The arbitration process is inherently flexible. It is possible for those involved to request an arbitrator’s decision on all financial aspects of their divorce, or just on the issue of maintenance where a capital settlement is already agreed, or vice versa, or on a discrete issue such as child maintenance where there are no other ongoing issues. This flexibility also extends to financial disclosure, which can be ordered on a bespoke basis: there is no cast-iron rule as to use of the Form E, for example.

The majority of arbitrations in which I have been involved have taken a similar form to a court hearing, where each advocate speaks in turn and evidence is called and tested. However, this is not obligatory: I have been involved in two arbitrations where nobody gave oral evidence, as the people involved had agreed to deal with the issues simply by having their barristers present their arguments to the arbitrator. Even that is deemed unnecessary in some cases, and it is possible to get an arbitrator’s decision on the basis of written arguments alone, which can be very cost-effective for specific and discrete issues. Also, it’s open to the arbitrator to deal creatively with particular points that arise as part of the decision-making process: for example, in one case, I had to decide about the appropriate cost of re-housing. Rather than hear evidence sequentially, as is usual, I heard evidence from both parties concurrently – a process known as “hot-tubbing” – which meant that I could lead the questioning and explore properties with each party at the same time.

I feel strongly that the experience of arbitration for people going through divorce is better than the court alternative. Because the arbitrator is working for the people involved, he or she can devote the necessary time fully to pre-read all of the papers and ensure complete familiarity with the circumstances. There are no other cases competing for the arbitrator’s time, unlike in a court environment, and case management matters can be dealt with by email or over the telephone meaning that costly interim visits to court can be avoided.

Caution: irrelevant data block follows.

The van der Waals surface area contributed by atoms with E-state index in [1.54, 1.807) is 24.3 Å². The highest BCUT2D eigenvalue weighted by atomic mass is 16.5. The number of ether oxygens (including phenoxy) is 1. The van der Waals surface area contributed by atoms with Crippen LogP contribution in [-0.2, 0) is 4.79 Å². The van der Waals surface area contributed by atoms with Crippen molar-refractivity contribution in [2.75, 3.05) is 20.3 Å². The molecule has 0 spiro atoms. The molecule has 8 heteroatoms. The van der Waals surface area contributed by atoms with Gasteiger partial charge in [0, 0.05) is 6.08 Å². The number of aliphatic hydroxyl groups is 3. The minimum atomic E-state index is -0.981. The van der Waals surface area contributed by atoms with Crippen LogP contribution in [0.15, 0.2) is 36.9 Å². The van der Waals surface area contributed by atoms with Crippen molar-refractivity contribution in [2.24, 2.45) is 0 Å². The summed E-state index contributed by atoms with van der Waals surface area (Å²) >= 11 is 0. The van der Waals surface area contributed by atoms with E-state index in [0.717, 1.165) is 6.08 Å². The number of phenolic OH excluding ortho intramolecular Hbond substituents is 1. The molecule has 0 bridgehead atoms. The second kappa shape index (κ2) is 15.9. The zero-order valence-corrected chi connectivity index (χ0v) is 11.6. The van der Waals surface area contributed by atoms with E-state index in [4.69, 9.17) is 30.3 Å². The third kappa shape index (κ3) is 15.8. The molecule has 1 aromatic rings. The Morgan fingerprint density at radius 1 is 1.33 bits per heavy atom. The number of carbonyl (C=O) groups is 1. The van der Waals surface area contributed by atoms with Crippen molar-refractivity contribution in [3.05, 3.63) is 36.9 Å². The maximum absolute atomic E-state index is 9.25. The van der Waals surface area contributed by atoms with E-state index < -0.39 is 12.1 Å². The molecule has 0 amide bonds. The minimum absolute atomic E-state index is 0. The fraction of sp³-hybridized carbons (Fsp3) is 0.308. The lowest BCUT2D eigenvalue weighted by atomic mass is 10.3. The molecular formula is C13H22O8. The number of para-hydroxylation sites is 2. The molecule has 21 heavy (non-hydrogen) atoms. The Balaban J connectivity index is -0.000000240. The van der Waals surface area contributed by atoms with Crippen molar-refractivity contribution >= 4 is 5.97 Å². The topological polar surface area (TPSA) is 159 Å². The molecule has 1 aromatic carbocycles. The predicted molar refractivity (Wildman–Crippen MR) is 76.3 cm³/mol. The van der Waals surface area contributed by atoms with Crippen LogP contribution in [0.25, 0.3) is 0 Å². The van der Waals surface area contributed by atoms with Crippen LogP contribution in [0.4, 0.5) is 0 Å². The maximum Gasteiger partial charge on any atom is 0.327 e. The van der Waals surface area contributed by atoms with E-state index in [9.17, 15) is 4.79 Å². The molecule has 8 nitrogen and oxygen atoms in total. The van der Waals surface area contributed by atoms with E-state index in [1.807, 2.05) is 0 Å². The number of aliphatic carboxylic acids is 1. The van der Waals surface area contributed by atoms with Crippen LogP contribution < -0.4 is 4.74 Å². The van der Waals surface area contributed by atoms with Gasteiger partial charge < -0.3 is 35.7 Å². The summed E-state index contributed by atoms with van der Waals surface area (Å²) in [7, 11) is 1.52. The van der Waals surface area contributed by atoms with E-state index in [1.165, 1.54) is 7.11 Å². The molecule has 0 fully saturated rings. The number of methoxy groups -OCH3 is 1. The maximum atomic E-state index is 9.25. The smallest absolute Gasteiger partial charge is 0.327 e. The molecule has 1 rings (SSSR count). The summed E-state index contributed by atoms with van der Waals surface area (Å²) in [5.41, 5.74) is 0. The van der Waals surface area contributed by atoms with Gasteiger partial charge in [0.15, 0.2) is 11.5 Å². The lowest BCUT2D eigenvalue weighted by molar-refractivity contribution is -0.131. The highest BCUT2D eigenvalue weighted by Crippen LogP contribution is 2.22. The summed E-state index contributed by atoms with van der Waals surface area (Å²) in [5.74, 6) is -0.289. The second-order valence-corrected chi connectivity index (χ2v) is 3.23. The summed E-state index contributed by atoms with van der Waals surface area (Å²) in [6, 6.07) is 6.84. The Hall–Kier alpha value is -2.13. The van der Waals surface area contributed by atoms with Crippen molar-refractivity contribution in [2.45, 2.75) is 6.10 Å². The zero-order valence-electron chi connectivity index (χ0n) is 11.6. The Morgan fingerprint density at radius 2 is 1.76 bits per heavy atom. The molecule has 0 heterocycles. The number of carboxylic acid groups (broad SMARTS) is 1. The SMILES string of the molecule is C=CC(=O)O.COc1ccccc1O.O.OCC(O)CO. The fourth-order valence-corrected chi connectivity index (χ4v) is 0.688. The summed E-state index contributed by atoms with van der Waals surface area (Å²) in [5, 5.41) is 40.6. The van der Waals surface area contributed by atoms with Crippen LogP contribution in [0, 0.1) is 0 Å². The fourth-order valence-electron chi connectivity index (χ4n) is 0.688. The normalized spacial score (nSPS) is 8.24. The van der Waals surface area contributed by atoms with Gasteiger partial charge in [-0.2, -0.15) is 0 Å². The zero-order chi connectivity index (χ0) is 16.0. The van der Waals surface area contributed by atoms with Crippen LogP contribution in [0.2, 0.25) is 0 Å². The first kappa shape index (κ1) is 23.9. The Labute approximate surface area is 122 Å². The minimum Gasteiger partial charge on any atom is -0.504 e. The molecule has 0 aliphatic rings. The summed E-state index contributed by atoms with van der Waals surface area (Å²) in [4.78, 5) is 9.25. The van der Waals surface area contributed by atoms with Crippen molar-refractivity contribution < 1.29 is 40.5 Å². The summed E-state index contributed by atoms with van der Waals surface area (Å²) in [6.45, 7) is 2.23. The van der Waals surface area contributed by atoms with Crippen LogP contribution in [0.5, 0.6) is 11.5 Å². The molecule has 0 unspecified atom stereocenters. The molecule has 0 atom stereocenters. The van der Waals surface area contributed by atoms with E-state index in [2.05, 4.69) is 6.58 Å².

The arbitration “hearings” take place in a non-court environment, which is usually less intimidating than a court setting, plus the coffee and sandwiches are better! In three of the arbitrations in which I have served as arbitrator, the parties have chosen to be referred to by their first names only.

Another advantage in present circumstances is that arbitrations remain entirely confidential – the press have no right to attend an arbitration, although they do have the right to attend court hearings.

The procedure saves time and, counter-intuitively perhaps, money too. There is no court diary to worry about, meaning that the decision can be taken sooner. This shortens the process of litigation and the ongoing costs reduce as a result. The actual hearing is usually much shorter than it would be in court, because of the ability of the arbitrator fully to familiarise him or herself in advance. As arbitrator, I have yet to take more than 1 day over the hearing, because I have pre-read the papers in full and will deliver a written award promptly after the hearing finishes. These are cases that might be listed for three or more days in court, with all the attendant stress and costs, plus a lengthy wait for a final decision afterwards.

Arbitration is a bespoke and modern method of resolving financial disputes on divorce, which contrasts favourably with the often archaic workings of our court system. For those seeking to divorce creatively, cost-effectively and with dignity, it is surely worth investigating.